"Hold Me, Thrill Me, Kiss Me, Kill Me," U2
The soundtrack starts with "Hold Me, Thrill Me, Kiss Me, Kill Me" by U2. It was a fairly big hit at the time, and in '90s soundtrack tradition, doesn't have much to do with the movie -- it was originally written for the 1993 "Zooropa" album. The video (directed by Kevin Godley and Maurice Linnane), though, had a lot to do with Batman, featuring not only clips from the film but also animated versions of Bono's puzzling mid-'90s alter egos, "The Fly" and "Mr. MacPhisto," cavorting in Gotham City. The song is pretty good and it's hard to imagine any combination of notes sounding more authentically "1995."
WHAT IT HAS TO DO WITH THE MOVIE: Bono has been quoted as saying the song's about "being in a rock band" and "being a star." Who's a bigger star than Batman? And in "Batman Forever," Val Kilmer's Bats forms a partnership with Chris O'Donnell's Robin, a close collaboration not unlike the one shared by Bono and The Edge.
"One Time Too Many," PJ Harvey
Things change course pretty sharply with the second track of the album. Starkly minimalist compared to the bombast of the opening number, "One Time Too Many" wouldn't feel out of place in the indie scene of today, even if it's harder-edged than what you'd expect from a movie with a character named "Gossip Gerty."
WHAT IT HAS TO DO WITH THE MOVIE: The English alt-rock icon sings, "He'd tease me one time too many," a clear reference to Bruce Wayne's growing frustration with the Riddler's devious trickery.
"Where Are You Now?", Brandy
Brandy's pre-"Moesha" teen pop career was in full bloom in the summer of 1995, just a few months after tunes like "I Wanna Be Down" made it big. "Where Are You Now?" isn't as memorable as Brandy's hits, but as the sole R&B song on the album, it accomplishes the soundtrack's goal of having no song sound remotely like the last.
WHAT IT HAS TO DO WITH THE MOVIE: The lyric "Where's this man I've come to know with the heart I thought was gold?" is almost definitely about district attorney Harvey Dent's tragic transition into the villainous Two-Face (Tommy Lee Jones in bright purple makeup).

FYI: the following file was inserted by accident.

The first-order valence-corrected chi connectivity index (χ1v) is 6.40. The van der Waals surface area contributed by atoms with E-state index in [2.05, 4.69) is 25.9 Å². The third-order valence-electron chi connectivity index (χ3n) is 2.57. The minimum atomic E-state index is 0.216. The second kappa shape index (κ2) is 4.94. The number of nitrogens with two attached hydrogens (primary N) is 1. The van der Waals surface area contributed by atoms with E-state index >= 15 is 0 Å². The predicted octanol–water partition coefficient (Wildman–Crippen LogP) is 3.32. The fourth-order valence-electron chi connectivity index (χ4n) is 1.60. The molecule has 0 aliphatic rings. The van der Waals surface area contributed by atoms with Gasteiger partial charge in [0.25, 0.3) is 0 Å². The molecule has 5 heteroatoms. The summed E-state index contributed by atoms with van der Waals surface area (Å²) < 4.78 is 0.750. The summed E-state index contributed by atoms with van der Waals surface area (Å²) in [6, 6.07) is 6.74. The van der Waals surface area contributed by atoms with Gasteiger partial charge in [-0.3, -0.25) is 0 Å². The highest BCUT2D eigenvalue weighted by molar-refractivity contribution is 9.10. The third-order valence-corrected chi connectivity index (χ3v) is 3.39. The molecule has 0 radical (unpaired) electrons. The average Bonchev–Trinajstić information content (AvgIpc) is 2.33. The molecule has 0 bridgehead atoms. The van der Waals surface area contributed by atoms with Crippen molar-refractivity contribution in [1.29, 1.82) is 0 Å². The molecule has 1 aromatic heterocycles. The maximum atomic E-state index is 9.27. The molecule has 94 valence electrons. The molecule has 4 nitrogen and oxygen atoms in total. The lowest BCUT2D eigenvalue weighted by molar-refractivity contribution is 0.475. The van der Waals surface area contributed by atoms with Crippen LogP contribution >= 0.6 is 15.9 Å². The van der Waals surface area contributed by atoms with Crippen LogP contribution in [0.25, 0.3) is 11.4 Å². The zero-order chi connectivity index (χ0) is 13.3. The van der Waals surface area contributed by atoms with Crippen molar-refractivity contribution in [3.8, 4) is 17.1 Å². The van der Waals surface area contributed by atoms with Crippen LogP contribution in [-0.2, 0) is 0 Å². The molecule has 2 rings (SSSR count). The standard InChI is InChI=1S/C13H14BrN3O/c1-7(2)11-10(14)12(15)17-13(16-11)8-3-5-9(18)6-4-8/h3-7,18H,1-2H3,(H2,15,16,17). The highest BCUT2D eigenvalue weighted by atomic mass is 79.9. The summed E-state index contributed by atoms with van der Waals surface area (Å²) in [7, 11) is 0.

"Kiss from a Rose," Seal
This is the big one right here. Not only does "Kiss From a Rose" stand as Seal's biggest hit, it has transcended from a song on a soundtrack to a Batman movie to one of the greatest ballads of the 20th Century, despite somewhat ambiguous lyrics. ("I compare you to a kiss from a rose on the... grey? Grave?") It won three Grammys, hit No. 1 on the Billboard Hot 100, has been covered numerous time, is a perennial karaoke favorite and was performed in a particularly memorable "Community" scene. And the fact that the video is filled with "Batman Forever" imagery that doesn't really match the content of the song in any way makes the whole experience that much richer. As the wonderful and unfortunately dormant website X-Entertainment put it: "Poor Seal. He stood there trying his damnedest to turn the song into our generation's hallmark ballad, and just when he gets the right mix of despair and lovesickness on his face... BAM, they cut to a shot of Tommy Lee Jones covered in cake icing, flipping coins."
WHAT IT HAS TO DO WITH THE MOVIE: Doesn't matter. This song rules. Well, it's about love and stuff and Bruce Wayne had a love interest, Nicole Kidman's character ("Chase Meridian," a character created specifically for the movie). So there you go.
"The Hunter Gets Captured by the Game," Massive Attack and Tracey Thorn
A Smokey Robinson cover by the preeminent trip hop group of the era and one-half of Everything but the Girl. This soundtrack is nuts.
WHAT IT HAS TO DO WITH THE MOVIE: Batman captures bad guys.
"The Riddler," Method Man
Not every song on this soundtrack has obvious ties to the content of "Batman Forever," but Method Man's contribution -- bringing some welcomed hip-hop to the affair -- stands apart from the pack. Not only does the title make the inspiration clear, the lyrics reference the Dark Knight, Gotham and the Batmobile.
WHAT IT HAS TO DO WITH THE MOVIE: It's called "The Riddler."
"8," Sunny Day Real Estate
Sunny Day Real Estate was one of the pioneering bands of the emo genre, and the producers of the "Batman Forever" soundtrack were apparently all over that blossoming scene. The band only released two albums before their initial breakup, and this song hit right in the middle.
WHAT IT HAS TO DO WITH THE MOVIE: Young Bruce Wayne is the original emo kid.
"Bad Days," The Flaming Lips
Who better to end things on an appropriately weird note than The Flaming Lips? Two years after mainstream breakthrough "She Don't Use Jelly," "Bad Day" closes the soundtrack with a four-and-a-half minute romp involving daydreaming about murdering your boss.
WHAT IT HAS TO DO WITH THE MOVIE: This is pretty direct -- Edward Nygma had a boss, and he actually did kill him!
FINAL THOUGHT: It's only two years before the 20th anniversary of the "Batman & Robin" soundtrack.